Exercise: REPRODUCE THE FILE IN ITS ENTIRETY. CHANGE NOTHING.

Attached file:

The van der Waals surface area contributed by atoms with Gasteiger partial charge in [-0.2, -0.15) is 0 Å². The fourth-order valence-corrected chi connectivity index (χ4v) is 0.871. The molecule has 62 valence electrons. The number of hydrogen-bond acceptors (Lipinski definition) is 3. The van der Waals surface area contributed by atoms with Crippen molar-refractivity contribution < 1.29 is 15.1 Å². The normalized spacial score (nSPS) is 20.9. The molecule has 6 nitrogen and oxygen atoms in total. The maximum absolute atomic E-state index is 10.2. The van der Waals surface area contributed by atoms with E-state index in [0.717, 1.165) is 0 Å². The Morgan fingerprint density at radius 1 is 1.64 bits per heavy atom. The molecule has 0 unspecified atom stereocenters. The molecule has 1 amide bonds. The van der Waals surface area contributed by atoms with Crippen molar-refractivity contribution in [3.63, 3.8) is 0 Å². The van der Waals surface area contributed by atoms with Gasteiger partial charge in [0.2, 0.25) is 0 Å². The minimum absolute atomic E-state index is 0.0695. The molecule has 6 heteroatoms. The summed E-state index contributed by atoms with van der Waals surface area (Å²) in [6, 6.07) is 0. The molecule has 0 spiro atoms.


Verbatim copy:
The van der Waals surface area contributed by atoms with Gasteiger partial charge in [-0.2, -0.15) is 0 Å². The fourth-order valence-corrected chi connectivity index (χ4v) is 0.871. The molecule has 62 valence electrons. The number of hydrogen-bond acceptors (Lipinski definition) is 3. The van der Waals surface area contributed by atoms with Crippen molar-refractivity contribution < 1.29 is 15.1 Å². The normalized spacial score (nSPS) is 20.9. The molecule has 6 nitrogen and oxygen atoms in total. The maximum absolute atomic E-state index is 10.2. The van der Waals surface area contributed by atoms with E-state index in [0.717, 1.165) is 0 Å². The Morgan fingerprint density at radius 1 is 1.64 bits per heavy atom. The molecule has 0 unspecified atom stereocenters. The molecule has 1 amide bonds. The van der Waals surface area contributed by atoms with Crippen molar-refractivity contribution in [3.63, 3.8) is 0 Å². The van der Waals surface area contributed by atoms with Gasteiger partial charge in [0.2, 0.25) is 0 Å². The minimum absolute atomic E-state index is 0.0695. The molecule has 6 heteroatoms. The summed E-state index contributed by atoms with van der Waals surface area (Å²) in [6, 6.07) is 0. The molecule has 0 spiro atoms.